A couple of months ago, we held a Digital Health Oxford event on Open Source Electronic Health Records systems and Open Standards in Healthcare at the Oxford Martin School at Oxford University. We had four great speakers who shared their knowledge and experience about Open Source EHR systems and the use of Open Standards in healthcare. We recorded the talks and they are now available to view (see embedded videos below) so I thought I would highlight them in a blog post.
It was a real pleasure to host this event as I have been investigating the use of Open Source EHR systems in Kenya for the past few years and it was interesting to compare to how Open Source appears to be taking off in high-income countries like the UK. Mike Denis kicked off proceedings with a great overview of the work the Oxford AHSN is doing in Oxfordshire and was followed up by Shane Tickell from IMS MAXIMS. IMS MAXIMS is a particularly interesting case as they are very much a commercial EHR vendor who have recently adopted an open source approach – unlike the grant-funded Open Source systems that our research team has encountered in Kenya. Tim Benson’s talk on interoperability showed that progress is being made on the age old problem of getting systems to talk to each other. The new FHIR standard seems like a great approach and seems to have taken off quite dramatically over the last couple of years. Finally, it was very good to hear about innovative companies such as Open Healthcare UK that have built a business on developing and supporting Open Source software in the NHS. With the number of Open Source EHRs in use in Africa, there is a real need for local businesses to support and continue to develop implementations.
Enjoy the videos and if you would like to add to the discussion on Open Source software in healthcare, please feel free to post a comment.
Shane Tickell from IMS MAXIMS:
Tim Benson (Author of Principles of Health Interoperability)
David Miller from Open Healthcare UK and NHS Hack Day
The first day of Medical Informatics Europe 2016 for me consisted of a tutorial led by Dr Niels Peek and Dr Evan Kontopantelis from the University of Manchester on the topic of Learning Health Systems followed by two very interesting Keynotes from Martin McKee and Andre Kushniruk.
First, Learning Health Systems. The original concept was developed by the Institute of Medicine in the US in 2007:
Since then, the concept has been adopted for several large research studies such as the PCORI network in the US and the Transform EU project. In Manchester Neils and Evan are using the concept in their research using CPRD and other large UK health databases through the Health e-Research Centre.
Our research group at Oxford has also been looking into Learning Health Systems, particularly for use in low-resource settings such as Kenya and we recently published a paper in PLOS Medicine about this opportunity.
The MIE Learning Health Systems tutorial highlighted a number of great resources and concepts which I tweeted as the tutorial progressed. Niels was first presenting on the original concepts and research about learning health systems:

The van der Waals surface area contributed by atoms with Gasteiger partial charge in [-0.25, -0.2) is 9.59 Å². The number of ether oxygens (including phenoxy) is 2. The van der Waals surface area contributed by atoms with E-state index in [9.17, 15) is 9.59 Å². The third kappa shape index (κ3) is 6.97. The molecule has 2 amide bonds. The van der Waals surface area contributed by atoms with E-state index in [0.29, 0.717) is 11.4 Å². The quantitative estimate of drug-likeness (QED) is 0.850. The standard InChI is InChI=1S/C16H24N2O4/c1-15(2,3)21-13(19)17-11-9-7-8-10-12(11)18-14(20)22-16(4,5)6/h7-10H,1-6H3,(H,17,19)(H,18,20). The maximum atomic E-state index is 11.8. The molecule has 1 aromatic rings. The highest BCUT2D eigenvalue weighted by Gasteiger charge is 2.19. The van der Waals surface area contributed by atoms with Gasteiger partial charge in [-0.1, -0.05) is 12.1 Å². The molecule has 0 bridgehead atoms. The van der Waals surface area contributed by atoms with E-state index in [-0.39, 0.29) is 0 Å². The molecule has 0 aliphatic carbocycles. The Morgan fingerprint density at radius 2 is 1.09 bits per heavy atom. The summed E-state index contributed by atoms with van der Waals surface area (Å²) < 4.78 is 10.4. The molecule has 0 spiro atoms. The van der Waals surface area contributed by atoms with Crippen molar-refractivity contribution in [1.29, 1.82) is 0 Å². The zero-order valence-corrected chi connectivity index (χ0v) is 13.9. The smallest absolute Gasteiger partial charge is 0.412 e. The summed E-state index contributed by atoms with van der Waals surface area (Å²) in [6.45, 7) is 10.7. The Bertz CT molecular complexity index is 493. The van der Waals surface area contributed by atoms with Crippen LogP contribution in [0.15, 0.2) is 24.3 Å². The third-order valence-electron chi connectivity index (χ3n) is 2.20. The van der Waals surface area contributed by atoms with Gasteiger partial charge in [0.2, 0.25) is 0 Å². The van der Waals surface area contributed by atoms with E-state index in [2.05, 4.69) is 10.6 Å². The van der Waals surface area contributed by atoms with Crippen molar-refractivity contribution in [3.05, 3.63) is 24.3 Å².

Niels was also kind enough to package up all the tutorial resources including the research papers mentioned and has shared them on Twitter:
Dr Kontopantelis’s presentation gave a great overview of the statistical issues relating to learning health systems:
After the tutorial, we had two great keynotes to kick off the conference proper. The first by Martin McKee was a very entertaining overview of the political economy of health:
Prof McKee’s speech generated lots of questions and discussion about how politics impacts on healthcare from the audience and also on twitter:
The second keynote was a very good overview of current usability methods by Prof Andre Kushnurik:
Andre is a guru of UX research in healthcare and it was great to hear that he has two (two!) new books coming out in early 2017:
I’m looking forward to business meetings with IMIA colleagues today and another interesting keynote this afternoon. Stay tuned…
I’m travelling to MIE 2016 tomorrow which is being hosted in Munich this year. I’m looking forward to hearing the latest news and research in Health Informatics from around Europe. I’ll be attending what promises to be a very interesting workshop on Sunday about the Technical and analytical challenges for Learning Health Systems by Niels Peek from Manchester. I’ll update this blog with news and research from the event.
Image by Thomas Wolf, www.foto-tw.de, CC BY-SA 3.0 de, https://commons.wikimedia.org/w/index.php?curid=26601798
The Health Informatics Forum now has over 9,000 members and more than 120 hours of online learning for health informatics professionals. If you haven’t visited recently, do come over and check it out: http://www.healthinformaticsforum.com.
Nice article about web 2.0 in healthcare on the NHS resource centre website:
If you thought the internet and email were amazing, you ain’t seen nothing yet. New Web 2.0 technologies are already being developed and having an impact on healthcare.
Nick Saalfeld sets out to find out what patients, doctors and policy makers are doing with collaborative and multi-media technologies.Internet technologies have changed the way almost everyone works. We can now communicate at lightning speed, work with peers on the other side of the world and find information at the click of a mouse.
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